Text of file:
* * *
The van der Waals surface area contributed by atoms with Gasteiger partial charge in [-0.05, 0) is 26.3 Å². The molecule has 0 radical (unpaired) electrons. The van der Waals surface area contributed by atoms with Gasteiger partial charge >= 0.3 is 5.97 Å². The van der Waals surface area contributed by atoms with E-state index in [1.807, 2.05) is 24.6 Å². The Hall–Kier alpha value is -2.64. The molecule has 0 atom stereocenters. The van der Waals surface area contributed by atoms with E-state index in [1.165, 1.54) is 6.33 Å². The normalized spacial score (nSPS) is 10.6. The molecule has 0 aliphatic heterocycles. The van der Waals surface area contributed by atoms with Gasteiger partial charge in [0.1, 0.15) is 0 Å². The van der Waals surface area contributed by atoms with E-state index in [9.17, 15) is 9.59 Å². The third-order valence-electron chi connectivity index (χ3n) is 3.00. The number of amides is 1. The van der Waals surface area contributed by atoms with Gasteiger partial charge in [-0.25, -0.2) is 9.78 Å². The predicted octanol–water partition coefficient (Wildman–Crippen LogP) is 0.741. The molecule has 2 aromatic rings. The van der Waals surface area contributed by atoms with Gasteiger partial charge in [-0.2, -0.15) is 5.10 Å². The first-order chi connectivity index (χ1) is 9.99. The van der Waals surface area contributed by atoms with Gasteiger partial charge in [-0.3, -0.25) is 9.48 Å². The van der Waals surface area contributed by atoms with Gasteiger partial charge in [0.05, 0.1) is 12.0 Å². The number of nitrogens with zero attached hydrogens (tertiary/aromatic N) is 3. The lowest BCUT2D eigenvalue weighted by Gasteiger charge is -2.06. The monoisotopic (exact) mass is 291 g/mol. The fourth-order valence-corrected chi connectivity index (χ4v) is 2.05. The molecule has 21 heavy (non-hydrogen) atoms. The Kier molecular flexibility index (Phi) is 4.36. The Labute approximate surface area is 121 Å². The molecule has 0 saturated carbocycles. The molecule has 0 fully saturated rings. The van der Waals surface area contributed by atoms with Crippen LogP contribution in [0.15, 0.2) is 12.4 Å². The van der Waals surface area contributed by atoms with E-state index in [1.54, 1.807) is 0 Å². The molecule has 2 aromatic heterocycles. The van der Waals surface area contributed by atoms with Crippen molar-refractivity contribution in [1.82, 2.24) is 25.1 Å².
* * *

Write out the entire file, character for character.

The van der Waals surface area contributed by atoms with Gasteiger partial charge in [-0.05, 0) is 26.3 Å². The molecule has 0 radical (unpaired) electrons. The van der Waals surface area contributed by atoms with Gasteiger partial charge >= 0.3 is 5.97 Å². The van der Waals surface area contributed by atoms with E-state index in [1.807, 2.05) is 24.6 Å². The Hall–Kier alpha value is -2.64. The molecule has 0 atom stereocenters. The van der Waals surface area contributed by atoms with E-state index in [1.165, 1.54) is 6.33 Å². The normalized spacial score (nSPS) is 10.6. The molecule has 0 aliphatic heterocycles. The van der Waals surface area contributed by atoms with Gasteiger partial charge in [0.1, 0.15) is 0 Å². The van der Waals surface area contributed by atoms with E-state index in [9.17, 15) is 9.59 Å². The third-order valence-electron chi connectivity index (χ3n) is 3.00. The number of amides is 1. The van der Waals surface area contributed by atoms with Gasteiger partial charge in [-0.25, -0.2) is 9.78 Å². The predicted octanol–water partition coefficient (Wildman–Crippen LogP) is 0.741. The molecule has 2 aromatic rings. The van der Waals surface area contributed by atoms with Gasteiger partial charge in [-0.2, -0.15) is 5.10 Å². The first-order chi connectivity index (χ1) is 9.99. The van der Waals surface area contributed by atoms with Gasteiger partial charge in [-0.3, -0.25) is 9.48 Å². The van der Waals surface area contributed by atoms with Gasteiger partial charge in [0.05, 0.1) is 12.0 Å². The number of nitrogens with zero attached hydrogens (tertiary/aromatic N) is 3. The lowest BCUT2D eigenvalue weighted by Gasteiger charge is -2.06. The monoisotopic (exact) mass is 291 g/mol. The fourth-order valence-corrected chi connectivity index (χ4v) is 2.05. The molecule has 21 heavy (non-hydrogen) atoms. The Kier molecular flexibility index (Phi) is 4.36. The Labute approximate surface area is 121 Å². The molecule has 0 saturated carbocycles. The molecule has 0 fully saturated rings. The van der Waals surface area contributed by atoms with Crippen LogP contribution in [0.15, 0.2) is 12.4 Å². The van der Waals surface area contributed by atoms with E-state index in [1.54, 1.807) is 0 Å². The molecule has 2 aromatic heterocycles. The van der Waals surface area contributed by atoms with Crippen molar-refractivity contribution in [1.82, 2.24) is 25.1 Å².